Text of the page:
Audium has established a series of ideas, expanding the layers of controlled sound in space and evolving a paradigm for positioning and listening. Additionally, it has taken a new architectural approach to the performance-space, with a potential for flexibility through a myriad of environmental combinations. Through a spatial perspective, Audium has evolved and refined a three-dimensional sound world. From entrance to exit, the environment is an element of the composition. Architectural qualities of walls, floor, ceiling, lighting, seating arrangement, multimedia placement, audience positioning, plus additional expressive spaces for paintings, sculptural projects, and a wide range of environmental insertions provide compositional potential. Space becomes a critical element of composition.
In the late 1950s, Doug McEachern, Audium's co-creator, and I (each of us musicians and teachers), began generating questions and exploring concepts about the transformation of sound as it travels through space. My interest in space as an integral compositional element had its origins in instrumental experiences. As a trumpet player, I was occasionally called on to play off-stage (eg in Berlioz’sRequiem). The effect of distance on sound became almost tangible.
In those early performing years I was involved in improvising with various art forms including light shows (with sculptor Seymour Locks) and instrumental performances with the San Francisco Tape Music Center. While working with with Anna Halprin’s Dancers’ Workshop, I began to experiment with distance, movement, and sound.
It was during this period that I made the acquaintance of Audium’s co-creator Doug McEachern, who was a musician with a keen interest in electronics. Together we started a dialogue on how to project and control the placement and movement of sound.
Audium did not emerge out of any tradition or conception of what was then evolving in experimental work with sound at the time. It was my early work with tape composition that generated a need to project recorded sounds through space. A new spatial language began to emerge. Doug developed the appropriate circuitry and a small board from which to locate and move the sound through several speakers.
As our experiences evolved, so did our experimentation with speaker number, quality, and location. Notions of a new kind of listening environment surfaced. Utilising Doug’s early control board and a varied array of speakers spread around the audience, we started experimenting with a number of setups and control circuitry. After early university and college presentations (1960, 1962), our first Audium performance (1963), an “electronic music concert, conceived and executed as controlled movement through space”, took place at the San Francisco Museum of Art.
Through the subsequent five decades, beginning with our first sound theatre in 1967, we have explored and presented sound as a sculptural compositional medium on an ongoing weekly basis (save for a 3 ½-year hiatus during the building of our second theatre) – roughly 4,200 live performances.
The necessity for control over increasingly-complex spatial dynamics and environmental elements resulted in the design of several original control-consoles that enable live performance in space; the building of a small sound theatre (a building within a building) for the ongoing exploration and presentation of space as a dimension of music composition; and the emergence of a new kind of instrumentalist, engaging in the discovery and presentation of an evolving spatial language.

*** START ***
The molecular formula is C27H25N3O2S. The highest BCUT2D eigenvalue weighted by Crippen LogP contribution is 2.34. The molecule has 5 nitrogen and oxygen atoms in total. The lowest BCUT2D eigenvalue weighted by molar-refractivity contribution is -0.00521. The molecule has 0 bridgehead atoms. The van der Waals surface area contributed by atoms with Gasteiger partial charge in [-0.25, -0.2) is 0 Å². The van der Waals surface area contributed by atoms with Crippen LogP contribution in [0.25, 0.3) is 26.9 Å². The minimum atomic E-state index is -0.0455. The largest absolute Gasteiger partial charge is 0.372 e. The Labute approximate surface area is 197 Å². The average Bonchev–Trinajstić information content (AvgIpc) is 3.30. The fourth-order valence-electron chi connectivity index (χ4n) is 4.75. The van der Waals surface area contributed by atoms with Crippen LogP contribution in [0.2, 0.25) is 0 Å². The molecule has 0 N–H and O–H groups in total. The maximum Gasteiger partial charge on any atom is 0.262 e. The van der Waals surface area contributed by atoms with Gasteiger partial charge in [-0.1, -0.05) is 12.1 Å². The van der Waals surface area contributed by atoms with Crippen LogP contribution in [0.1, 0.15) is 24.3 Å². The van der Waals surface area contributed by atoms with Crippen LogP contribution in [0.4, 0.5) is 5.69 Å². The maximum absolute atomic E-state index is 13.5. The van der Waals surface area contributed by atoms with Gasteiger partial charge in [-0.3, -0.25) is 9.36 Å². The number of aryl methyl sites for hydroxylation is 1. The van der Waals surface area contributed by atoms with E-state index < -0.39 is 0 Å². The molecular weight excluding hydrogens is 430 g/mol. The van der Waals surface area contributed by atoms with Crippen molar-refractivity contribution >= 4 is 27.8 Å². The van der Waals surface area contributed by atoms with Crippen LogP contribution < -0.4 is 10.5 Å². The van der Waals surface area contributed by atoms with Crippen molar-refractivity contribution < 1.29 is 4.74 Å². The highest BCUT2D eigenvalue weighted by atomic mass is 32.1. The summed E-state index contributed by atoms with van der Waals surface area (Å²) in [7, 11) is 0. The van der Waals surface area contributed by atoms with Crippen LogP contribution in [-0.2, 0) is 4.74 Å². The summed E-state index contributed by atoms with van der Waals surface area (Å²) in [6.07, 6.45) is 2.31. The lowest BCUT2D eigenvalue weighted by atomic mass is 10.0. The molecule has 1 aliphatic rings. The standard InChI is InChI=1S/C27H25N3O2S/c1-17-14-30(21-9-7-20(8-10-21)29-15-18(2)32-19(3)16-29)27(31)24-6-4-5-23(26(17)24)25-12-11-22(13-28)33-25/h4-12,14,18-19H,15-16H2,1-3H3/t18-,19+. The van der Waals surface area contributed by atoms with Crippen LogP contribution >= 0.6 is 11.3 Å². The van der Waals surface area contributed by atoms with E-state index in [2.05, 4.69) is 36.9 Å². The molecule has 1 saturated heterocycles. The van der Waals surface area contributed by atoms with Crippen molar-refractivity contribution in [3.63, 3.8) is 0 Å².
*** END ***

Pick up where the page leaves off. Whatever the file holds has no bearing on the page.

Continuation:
Interactions among performer, composer, and audience have generated ongoing choices about hardware (speaker locations, movement configurations, amplitude controls), ever-increasing sensitivity to the dynamics of spatial performance, and the emergence of a newspatial instrumentalist, expanding the musical vocabulary of space.
Additionally, we have come to view the entire environment (ie lighting, seating, architectural elements of walls, ceiling, and floor) as potential compositional elements in the movement of sound through space.
In the evolution of this specialised audio environment, speaker location, frequency range, and timbre characteristics became subject to ongoing investigation and experimentation. Each location had to fill various perceptual possibilities and realise the most appropriate speaker characteristics for each spatial position (eg distance from the ear, above or below, left or right). These notions opened a new vocabulary that involves unique characteristics of sound when movement, location, and intensity are under moment-to-moment, human control. Each speaker’s distinctiveness became an instrument to be expanded on. Audio mass, sound location, and intensity all emerged as elements of a viable orchestral, spatial language. The expansion of colour, texture, and energy of this vibrant sound field provided strong compositional elements. From its inception, Audium’s concern has been to develop a viable control instrument for expanding an evolving sound-space landscape.
In contemplating how this notion of controlling sound in space originated, I would I like present a few thoughts. My early musical background revolved around becoming a trumpet player, perfecting the elements that go into a well-rounded instrumentalist. But beyond tone, style, and technique, the very essence of performing was to evolve a unique sound, expressing my inner world through a set of brass tubes. My breath, extending through the tubing, vibrating my lips, and expanding into the environment, was what developed my personal trumpet sound. I believe all instrumentalists experience the same extension of an inner self through their chosen instruments, projecting their unique worlds into the immediate environment.